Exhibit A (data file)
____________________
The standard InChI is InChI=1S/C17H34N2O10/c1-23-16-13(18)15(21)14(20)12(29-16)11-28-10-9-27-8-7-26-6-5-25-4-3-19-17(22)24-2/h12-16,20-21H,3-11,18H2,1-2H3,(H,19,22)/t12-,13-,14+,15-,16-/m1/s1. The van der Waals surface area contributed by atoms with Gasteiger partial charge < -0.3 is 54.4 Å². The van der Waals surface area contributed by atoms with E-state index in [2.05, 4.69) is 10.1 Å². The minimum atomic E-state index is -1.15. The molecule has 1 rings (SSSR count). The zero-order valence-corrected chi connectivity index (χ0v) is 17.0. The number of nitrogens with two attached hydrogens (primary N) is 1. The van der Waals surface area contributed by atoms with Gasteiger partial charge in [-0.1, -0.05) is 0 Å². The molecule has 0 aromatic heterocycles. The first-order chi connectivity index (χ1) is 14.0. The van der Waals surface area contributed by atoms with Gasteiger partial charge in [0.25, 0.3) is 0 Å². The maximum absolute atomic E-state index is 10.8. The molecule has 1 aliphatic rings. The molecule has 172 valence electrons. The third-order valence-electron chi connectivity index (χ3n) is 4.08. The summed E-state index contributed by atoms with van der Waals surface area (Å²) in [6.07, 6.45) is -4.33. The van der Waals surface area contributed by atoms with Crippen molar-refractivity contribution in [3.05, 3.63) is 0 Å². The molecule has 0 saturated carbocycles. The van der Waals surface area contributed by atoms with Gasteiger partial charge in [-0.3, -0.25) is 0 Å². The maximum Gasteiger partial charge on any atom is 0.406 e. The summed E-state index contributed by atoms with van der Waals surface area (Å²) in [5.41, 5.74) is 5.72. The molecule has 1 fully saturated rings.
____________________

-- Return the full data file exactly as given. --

The standard InChI is InChI=1S/C17H34N2O10/c1-23-16-13(18)15(21)14(20)12(29-16)11-28-10-9-27-8-7-26-6-5-25-4-3-19-17(22)24-2/h12-16,20-21H,3-11,18H2,1-2H3,(H,19,22)/t12-,13-,14+,15-,16-/m1/s1. The van der Waals surface area contributed by atoms with Gasteiger partial charge < -0.3 is 54.4 Å². The van der Waals surface area contributed by atoms with E-state index in [2.05, 4.69) is 10.1 Å². The minimum atomic E-state index is -1.15. The molecule has 1 rings (SSSR count). The zero-order valence-corrected chi connectivity index (χ0v) is 17.0. The number of nitrogens with two attached hydrogens (primary N) is 1. The van der Waals surface area contributed by atoms with Gasteiger partial charge in [-0.1, -0.05) is 0 Å². The molecule has 0 aromatic heterocycles. The first-order chi connectivity index (χ1) is 14.0. The van der Waals surface area contributed by atoms with Gasteiger partial charge in [0.25, 0.3) is 0 Å². The maximum absolute atomic E-state index is 10.8. The molecule has 1 aliphatic rings. The molecule has 172 valence electrons. The third-order valence-electron chi connectivity index (χ3n) is 4.08. The summed E-state index contributed by atoms with van der Waals surface area (Å²) in [6.07, 6.45) is -4.33. The van der Waals surface area contributed by atoms with Crippen molar-refractivity contribution in [3.05, 3.63) is 0 Å². The molecule has 0 saturated carbocycles. The van der Waals surface area contributed by atoms with Gasteiger partial charge in [-0.3, -0.25) is 0 Å². The maximum Gasteiger partial charge on any atom is 0.406 e. The summed E-state index contributed by atoms with van der Waals surface area (Å²) in [5.41, 5.74) is 5.72. The molecule has 1 fully saturated rings.